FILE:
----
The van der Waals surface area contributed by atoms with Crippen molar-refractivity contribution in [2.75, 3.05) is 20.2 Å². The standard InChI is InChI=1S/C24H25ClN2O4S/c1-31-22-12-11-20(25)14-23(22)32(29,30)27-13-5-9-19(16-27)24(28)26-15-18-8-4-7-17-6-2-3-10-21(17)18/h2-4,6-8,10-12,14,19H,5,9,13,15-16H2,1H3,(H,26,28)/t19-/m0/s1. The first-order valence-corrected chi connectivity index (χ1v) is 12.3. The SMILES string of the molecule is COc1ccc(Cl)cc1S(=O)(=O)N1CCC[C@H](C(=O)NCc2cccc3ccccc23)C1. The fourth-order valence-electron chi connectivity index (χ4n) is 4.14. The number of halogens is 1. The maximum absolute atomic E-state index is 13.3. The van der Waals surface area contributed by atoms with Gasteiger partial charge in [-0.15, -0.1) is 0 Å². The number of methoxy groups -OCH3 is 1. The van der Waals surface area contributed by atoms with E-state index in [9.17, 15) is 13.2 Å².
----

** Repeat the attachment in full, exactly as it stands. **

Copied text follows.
The van der Waals surface area contributed by atoms with Crippen molar-refractivity contribution in [2.75, 3.05) is 20.2 Å². The standard InChI is InChI=1S/C24H25ClN2O4S/c1-31-22-12-11-20(25)14-23(22)32(29,30)27-13-5-9-19(16-27)24(28)26-15-18-8-4-7-17-6-2-3-10-21(17)18/h2-4,6-8,10-12,14,19H,5,9,13,15-16H2,1H3,(H,26,28)/t19-/m0/s1. The first-order valence-corrected chi connectivity index (χ1v) is 12.3. The SMILES string of the molecule is COc1ccc(Cl)cc1S(=O)(=O)N1CCC[C@H](C(=O)NCc2cccc3ccccc23)C1. The fourth-order valence-electron chi connectivity index (χ4n) is 4.14. The number of halogens is 1. The maximum absolute atomic E-state index is 13.3. The van der Waals surface area contributed by atoms with Gasteiger partial charge in [-0.15, -0.1) is 0 Å². The number of methoxy groups -OCH3 is 1. The van der Waals surface area contributed by atoms with E-state index in [9.17, 15) is 13.2 Å².